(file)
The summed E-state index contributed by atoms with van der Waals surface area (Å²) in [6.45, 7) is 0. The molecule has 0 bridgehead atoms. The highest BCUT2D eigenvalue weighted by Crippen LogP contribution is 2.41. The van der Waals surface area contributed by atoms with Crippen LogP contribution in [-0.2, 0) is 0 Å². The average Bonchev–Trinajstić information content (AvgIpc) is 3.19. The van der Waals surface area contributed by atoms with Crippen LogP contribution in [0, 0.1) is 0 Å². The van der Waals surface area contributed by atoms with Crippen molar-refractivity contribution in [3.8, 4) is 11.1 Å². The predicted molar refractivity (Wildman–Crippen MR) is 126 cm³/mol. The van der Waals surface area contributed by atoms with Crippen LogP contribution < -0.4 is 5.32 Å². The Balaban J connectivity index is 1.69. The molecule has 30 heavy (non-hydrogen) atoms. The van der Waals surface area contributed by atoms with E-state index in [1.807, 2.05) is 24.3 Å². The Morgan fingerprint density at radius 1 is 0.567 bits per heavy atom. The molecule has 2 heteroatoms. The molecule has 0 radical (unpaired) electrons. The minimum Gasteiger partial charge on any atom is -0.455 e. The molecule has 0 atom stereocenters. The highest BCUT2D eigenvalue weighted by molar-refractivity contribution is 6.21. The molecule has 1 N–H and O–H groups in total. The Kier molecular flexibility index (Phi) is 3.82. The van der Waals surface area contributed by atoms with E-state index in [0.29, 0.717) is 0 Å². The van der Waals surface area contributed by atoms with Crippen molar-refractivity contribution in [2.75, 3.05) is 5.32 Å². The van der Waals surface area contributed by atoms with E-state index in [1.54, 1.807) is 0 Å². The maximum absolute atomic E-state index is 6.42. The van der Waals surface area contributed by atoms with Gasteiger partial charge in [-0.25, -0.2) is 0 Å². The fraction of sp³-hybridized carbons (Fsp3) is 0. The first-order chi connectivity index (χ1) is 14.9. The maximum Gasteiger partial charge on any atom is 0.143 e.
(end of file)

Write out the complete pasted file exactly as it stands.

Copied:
The summed E-state index contributed by atoms with van der Waals surface area (Å²) in [6.45, 7) is 0. The molecule has 0 bridgehead atoms. The highest BCUT2D eigenvalue weighted by Crippen LogP contribution is 2.41. The van der Waals surface area contributed by atoms with Crippen LogP contribution in [-0.2, 0) is 0 Å². The average Bonchev–Trinajstić information content (AvgIpc) is 3.19. The van der Waals surface area contributed by atoms with Crippen LogP contribution in [0, 0.1) is 0 Å². The van der Waals surface area contributed by atoms with Crippen molar-refractivity contribution in [3.8, 4) is 11.1 Å². The predicted molar refractivity (Wildman–Crippen MR) is 126 cm³/mol. The van der Waals surface area contributed by atoms with Crippen LogP contribution < -0.4 is 5.32 Å². The Balaban J connectivity index is 1.69. The molecule has 30 heavy (non-hydrogen) atoms. The van der Waals surface area contributed by atoms with E-state index in [1.807, 2.05) is 24.3 Å². The Morgan fingerprint density at radius 1 is 0.567 bits per heavy atom. The molecule has 2 heteroatoms. The molecule has 0 radical (unpaired) electrons. The minimum Gasteiger partial charge on any atom is -0.455 e. The molecule has 0 atom stereocenters. The highest BCUT2D eigenvalue weighted by molar-refractivity contribution is 6.21. The molecule has 1 N–H and O–H groups in total. The Kier molecular flexibility index (Phi) is 3.82. The van der Waals surface area contributed by atoms with E-state index in [0.29, 0.717) is 0 Å². The van der Waals surface area contributed by atoms with Crippen molar-refractivity contribution in [2.75, 3.05) is 5.32 Å². The van der Waals surface area contributed by atoms with E-state index in [1.54, 1.807) is 0 Å². The maximum absolute atomic E-state index is 6.42. The van der Waals surface area contributed by atoms with Gasteiger partial charge in [-0.25, -0.2) is 0 Å². The fraction of sp³-hybridized carbons (Fsp3) is 0. The first-order chi connectivity index (χ1) is 14.9. The maximum Gasteiger partial charge on any atom is 0.143 e.